One cloud could be forgiven for thinking that Mother Nature decided to take her best features and exhibit them all in this South Pacific island nation. All the classics are there; the awe-inspiring Alps, plunging fjords, expanses of pristine beaches, dense rain forests shaded by majestic glaciers and fuming volcanoes accompanied by powerful geysers, sulphur springs and mud pools. But what makes this such a stellar performance is the sheer concentration of it all in such a small area. Top it up with the indigenous culture, cosmopolitan cities and some of the world`s friendliest people, with a distinctly Kiwi lust for life, and you know that you are in one special country – New Zealand.
New Zealand is a land of superlatives. Surely, many travellers would say that it is ‘the most beautiful country in the world’ without any hesitation. There have been too many epithets and nicknames created to describe the country, and still, it is so hard to fit the unique character of New Zealand into one sentence. Nevertheless, for the Maori, the native people of New Zealand, their homeland will always be Aotearoa – “the Land of the Long White Cloud”.
The splendour of Aotearoa was not easy to find though. Not only the position of the islands, literally at the end of the world, but also the shield-like guards protecting their precious Terra. When the Dutch explorer Abel Tasman sailed into the Golden Bay in 1642 he quickly got to know the uncompromising Maori culture and after the bloody encounter, he left without stepping onshore. It took long until the indigenous New Zealanders let the outsiders enter their kingdom and it was a great success when the English Captain James Cook first set foot on New Zealand soil in 1769 in Poverty Bay. Since then, the course of New Zealand history changed forever though..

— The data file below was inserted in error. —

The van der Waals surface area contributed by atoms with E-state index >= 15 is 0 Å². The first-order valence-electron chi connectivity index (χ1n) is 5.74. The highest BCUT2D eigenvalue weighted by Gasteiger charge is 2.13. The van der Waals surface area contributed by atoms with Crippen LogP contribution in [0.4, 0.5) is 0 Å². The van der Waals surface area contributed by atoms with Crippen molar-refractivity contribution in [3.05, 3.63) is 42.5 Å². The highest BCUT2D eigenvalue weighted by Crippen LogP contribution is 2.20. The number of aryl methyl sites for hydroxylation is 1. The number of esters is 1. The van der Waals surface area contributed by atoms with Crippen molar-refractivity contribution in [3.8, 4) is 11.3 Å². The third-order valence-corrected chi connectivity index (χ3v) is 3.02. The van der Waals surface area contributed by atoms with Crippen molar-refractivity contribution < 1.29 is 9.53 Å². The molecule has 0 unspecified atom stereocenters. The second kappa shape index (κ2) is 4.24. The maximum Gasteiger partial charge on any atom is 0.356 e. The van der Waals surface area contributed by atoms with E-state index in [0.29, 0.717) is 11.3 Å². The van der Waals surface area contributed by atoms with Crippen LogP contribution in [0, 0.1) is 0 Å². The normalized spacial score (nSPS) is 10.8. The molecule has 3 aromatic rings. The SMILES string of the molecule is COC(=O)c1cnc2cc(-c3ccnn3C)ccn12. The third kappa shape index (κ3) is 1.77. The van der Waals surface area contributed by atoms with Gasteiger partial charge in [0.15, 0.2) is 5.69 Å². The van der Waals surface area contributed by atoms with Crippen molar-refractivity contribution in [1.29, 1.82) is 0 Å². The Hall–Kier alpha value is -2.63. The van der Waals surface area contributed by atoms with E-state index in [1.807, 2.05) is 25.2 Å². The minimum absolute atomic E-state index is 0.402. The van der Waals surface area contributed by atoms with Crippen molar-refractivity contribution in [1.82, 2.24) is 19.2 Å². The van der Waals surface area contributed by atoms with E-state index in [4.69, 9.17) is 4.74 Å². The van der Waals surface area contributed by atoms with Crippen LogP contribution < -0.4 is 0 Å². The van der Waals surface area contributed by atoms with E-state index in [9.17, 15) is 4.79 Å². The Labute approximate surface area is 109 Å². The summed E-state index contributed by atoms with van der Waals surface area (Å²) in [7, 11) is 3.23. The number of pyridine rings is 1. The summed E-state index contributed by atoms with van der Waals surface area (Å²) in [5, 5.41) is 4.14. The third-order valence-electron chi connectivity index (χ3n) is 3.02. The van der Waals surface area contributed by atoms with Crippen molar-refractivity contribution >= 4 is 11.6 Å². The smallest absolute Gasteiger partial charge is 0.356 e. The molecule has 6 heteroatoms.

Despite the British colonisation, the Maori heritage remained a significant part of the New Zealand culture. Unlike the neighbouring Australian Aboriginal people, who sadly got suppressed centuries ago, the Maori tradition proudly continues to grow and its priceless motherland is still very much appreciated, preserved and well-looked after. It is one of the very few places on Earth which has not become much different from what it once was.
“The cries echo across sheltered bay, reverberating steep cliff sides. It is not hard to imagine Captain Cook on his sailing vessel, moored silently in this same cove, with the same sounds haunting the ship`s crew or for that matter the Maori on their quest for pounamu, greenstone which they value so much. Little has changed since forests re-colonised the carved-out glacial valleys after the ice age ten thousand years ago..” Andrew Stevenson, Kiwi Tracks 1999